By Alyssa Mackay
Many authors find ideas by looking to the past. Fictionalising a historical event, person or a period in time allows a writer to draw on reality as a starting point, then use their imagination to create an original story.
After reading about the history of the Bustard Head Lighthouse on the central coast of Queensland, I decided to write a short story set at a fictionalised version of that lighthouse in 1887. But once I had an idea of the story I wanted to write – a historical mystery – I began to worry about accuracy and believability. How did people behave in 1887? How did they live? I didn’t know.
Thankfully, I’m a nerd for research. Which brings me to my first tip.
- Begin with some light research
I trawled through Trove for news stories published at the time – a great source of information on how people spoke, what they wore, current affairs of the era, even advertisements for popular products of the time. I also made a Pinterest board for inspiration, including photos of the old lighthouse, the surrounding bushland and vegetation, and pictures of clothing from the late 1800s. Anything you can think of that might spark your creativity.
- Tap out a first draft
How much research do you need to do? I did enough until I felt confident to write a first draft, focusing on the story and characters rather than the historical detail and setting (that can come later).
- Fill in the gaps with focused research
I was lucky to find a book called Lighthouse of Tragedy by Stuart Buchanan, about the history of Bustard Head Lighthouse. I used Google for my other questions (e.g. what diseases were common in Queensland in the late 1800s?) – but make sure you use trustworthy websites and cross-check information for accuracy. You could also speak to an expert, or if possible, visit the site where you’re setting your story.
- Don’t put all your research into the story
Something I’ve learnt from other authors and my own writing is that most of your research won’t make it into your final story. Especially not a short story, where you have less opportunity for detail. But being well-read on your subject matters helps you to write with confidence, and also helps you to recognise which details to leave out.
- Use only enough details to paint a picture
Once you’ve got your plot and characters worked out, you can focus on making the historical setting feel authentic. But remember – the reader’s main priority is reading an engaging story. They don’t want to be distracted by historical or technical details. When I first started writing my story, I thought I’d need to explain how a lighthouse operated in 1887. But I didn’t end up describing the lighthouse much at all – just enough detail for the reader to be able to visualise the characters moving through the space.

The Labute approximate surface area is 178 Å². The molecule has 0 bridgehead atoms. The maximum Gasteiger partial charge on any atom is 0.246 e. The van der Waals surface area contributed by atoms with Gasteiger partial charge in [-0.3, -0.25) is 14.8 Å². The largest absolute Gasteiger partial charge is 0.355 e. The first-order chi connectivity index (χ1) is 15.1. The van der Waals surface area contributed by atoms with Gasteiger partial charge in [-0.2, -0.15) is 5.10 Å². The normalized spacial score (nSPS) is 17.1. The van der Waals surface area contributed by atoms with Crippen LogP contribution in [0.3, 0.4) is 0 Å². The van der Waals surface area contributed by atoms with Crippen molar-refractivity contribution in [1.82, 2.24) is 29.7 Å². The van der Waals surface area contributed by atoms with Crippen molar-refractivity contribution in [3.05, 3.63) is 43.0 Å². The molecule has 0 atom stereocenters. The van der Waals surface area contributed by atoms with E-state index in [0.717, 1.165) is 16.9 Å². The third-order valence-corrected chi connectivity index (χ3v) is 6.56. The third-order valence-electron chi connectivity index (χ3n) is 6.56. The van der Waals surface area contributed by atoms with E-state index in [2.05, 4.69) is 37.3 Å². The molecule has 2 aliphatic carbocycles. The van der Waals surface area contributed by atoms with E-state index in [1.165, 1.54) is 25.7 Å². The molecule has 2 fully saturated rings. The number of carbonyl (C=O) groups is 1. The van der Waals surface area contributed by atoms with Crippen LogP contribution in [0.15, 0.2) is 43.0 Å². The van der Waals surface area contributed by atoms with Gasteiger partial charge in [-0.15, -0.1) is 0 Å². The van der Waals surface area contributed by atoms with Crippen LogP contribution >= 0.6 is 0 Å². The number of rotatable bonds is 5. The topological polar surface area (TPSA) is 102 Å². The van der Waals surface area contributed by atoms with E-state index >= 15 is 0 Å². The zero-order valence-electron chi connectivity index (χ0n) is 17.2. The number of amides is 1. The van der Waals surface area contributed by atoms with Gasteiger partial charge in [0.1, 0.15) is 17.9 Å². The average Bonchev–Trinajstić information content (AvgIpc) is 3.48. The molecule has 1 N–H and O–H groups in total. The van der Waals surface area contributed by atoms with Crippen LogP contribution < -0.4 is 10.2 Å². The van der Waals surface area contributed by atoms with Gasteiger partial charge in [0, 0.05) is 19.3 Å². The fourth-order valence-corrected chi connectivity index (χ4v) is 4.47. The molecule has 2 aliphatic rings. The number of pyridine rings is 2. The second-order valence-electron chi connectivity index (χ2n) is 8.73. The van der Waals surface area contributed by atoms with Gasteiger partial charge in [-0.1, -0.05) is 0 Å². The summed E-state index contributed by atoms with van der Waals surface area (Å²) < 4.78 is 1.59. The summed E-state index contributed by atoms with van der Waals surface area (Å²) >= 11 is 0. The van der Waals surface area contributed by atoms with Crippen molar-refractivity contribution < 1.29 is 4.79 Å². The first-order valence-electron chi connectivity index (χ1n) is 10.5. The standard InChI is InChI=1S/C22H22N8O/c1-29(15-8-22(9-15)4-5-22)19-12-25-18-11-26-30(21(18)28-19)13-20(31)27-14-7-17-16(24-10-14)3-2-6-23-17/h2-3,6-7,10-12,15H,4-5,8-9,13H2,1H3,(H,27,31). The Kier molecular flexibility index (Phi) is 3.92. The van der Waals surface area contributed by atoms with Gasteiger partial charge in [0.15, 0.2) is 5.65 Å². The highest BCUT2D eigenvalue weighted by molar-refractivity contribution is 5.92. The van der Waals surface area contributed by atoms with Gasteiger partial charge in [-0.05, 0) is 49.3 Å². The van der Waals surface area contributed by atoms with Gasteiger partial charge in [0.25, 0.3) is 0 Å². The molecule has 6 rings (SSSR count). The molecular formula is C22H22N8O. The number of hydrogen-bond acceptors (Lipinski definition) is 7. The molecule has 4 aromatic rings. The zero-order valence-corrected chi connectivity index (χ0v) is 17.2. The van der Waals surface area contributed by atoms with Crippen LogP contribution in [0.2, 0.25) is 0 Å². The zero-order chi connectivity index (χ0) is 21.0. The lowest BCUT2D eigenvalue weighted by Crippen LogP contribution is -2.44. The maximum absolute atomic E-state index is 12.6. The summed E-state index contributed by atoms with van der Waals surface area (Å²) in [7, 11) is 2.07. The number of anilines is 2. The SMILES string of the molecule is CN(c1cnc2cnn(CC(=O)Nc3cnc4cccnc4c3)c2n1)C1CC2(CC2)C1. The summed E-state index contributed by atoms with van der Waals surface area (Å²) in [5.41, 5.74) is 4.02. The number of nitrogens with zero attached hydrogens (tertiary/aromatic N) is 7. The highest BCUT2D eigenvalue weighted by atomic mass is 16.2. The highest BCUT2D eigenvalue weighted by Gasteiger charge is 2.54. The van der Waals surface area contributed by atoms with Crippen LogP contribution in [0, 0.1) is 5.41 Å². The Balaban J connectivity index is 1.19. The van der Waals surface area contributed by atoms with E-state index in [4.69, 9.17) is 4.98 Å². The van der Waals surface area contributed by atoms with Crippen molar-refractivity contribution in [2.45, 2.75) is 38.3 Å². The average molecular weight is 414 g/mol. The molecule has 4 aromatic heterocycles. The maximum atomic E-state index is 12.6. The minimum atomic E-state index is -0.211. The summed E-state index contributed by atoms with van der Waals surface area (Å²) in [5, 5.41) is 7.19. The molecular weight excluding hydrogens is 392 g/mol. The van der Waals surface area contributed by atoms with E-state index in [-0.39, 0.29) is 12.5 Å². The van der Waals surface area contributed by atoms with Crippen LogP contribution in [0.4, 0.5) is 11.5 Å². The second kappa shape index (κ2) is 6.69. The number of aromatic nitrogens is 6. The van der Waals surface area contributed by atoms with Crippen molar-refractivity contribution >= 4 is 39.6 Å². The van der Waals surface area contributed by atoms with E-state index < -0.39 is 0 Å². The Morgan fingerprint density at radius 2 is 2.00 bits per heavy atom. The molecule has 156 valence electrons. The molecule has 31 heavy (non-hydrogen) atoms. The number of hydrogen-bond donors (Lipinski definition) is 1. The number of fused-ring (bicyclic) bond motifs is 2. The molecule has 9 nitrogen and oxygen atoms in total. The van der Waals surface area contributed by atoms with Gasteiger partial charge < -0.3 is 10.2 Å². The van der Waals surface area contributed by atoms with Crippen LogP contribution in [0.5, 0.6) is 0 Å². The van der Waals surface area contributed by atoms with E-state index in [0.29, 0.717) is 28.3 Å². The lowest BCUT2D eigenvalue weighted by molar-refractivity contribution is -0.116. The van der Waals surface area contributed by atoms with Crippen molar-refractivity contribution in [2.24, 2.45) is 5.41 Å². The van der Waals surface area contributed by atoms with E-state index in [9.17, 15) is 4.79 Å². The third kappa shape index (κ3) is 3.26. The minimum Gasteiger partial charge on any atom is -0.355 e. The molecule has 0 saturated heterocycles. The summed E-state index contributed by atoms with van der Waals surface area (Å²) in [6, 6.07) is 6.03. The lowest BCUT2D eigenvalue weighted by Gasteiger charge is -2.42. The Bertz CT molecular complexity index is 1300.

- Write from your character’s experience
Instead of listing historical details from my research, I tried to write through the eyes of my main character. I asked myself, how would she respond to her surroundings? How does the time period frame her attitudes and actions? For example, she is in awe of the lighthouse’s prism light. She has an admiration and respect for the remote landscape, aware that it is beautiful but also dangerous. As a new settler in an unfamiliar location, she is cautious of the wildlife, viewing it as strange. I’m hoping these details will serve multiple purposes, by giving the reader information about the time period and setting in an interesting way, contributing to the mysterious tone of the story, and revealing things about character.
- Have others read your work
I was lucky to have a lighthouse aficionado read my work. They pointed out where I’d labelled rooms incorrectly, and where my descriptions could be tightened. Beta-readers also let you know where your story becomes slow or confusing. (And the bits they liked so you can give yourself a high-five!)
- Edit, edit, edit
As with all your writing, keep editing and refining, rewriting, editing and refining, until you’ve got a story you’re proud to call your own (especially because you’ve just done so much work on it!)
I’m pleased to say my short story, The Sound the Sea Makes, has been published in Lighthouse – An Anthology, a unique multi-genre collection of short stories that celebrate lighthouses. From sci-fi and fantasy to romance and crime – and everything in between – Lighthouse features exciting voices from emerging and established Australian writers.
Lighthouse is now available to purchase. Secure your copy now or find out more here.
This article was written by guest author, Alyssa Mackay. Alyssa is a mystery writer with an excellent track record for guessing whodunit in Midsomer Murders. Her novel
has been shortlisted for the Flash 500 Novel Competition and her short story published in Stringybark Stories Tales with A Twist. She lives in Brisbane with her husband, son and cat. You can connect with Alyssa via www.alyssamackay.com, Facebook, Twitter or Instagram.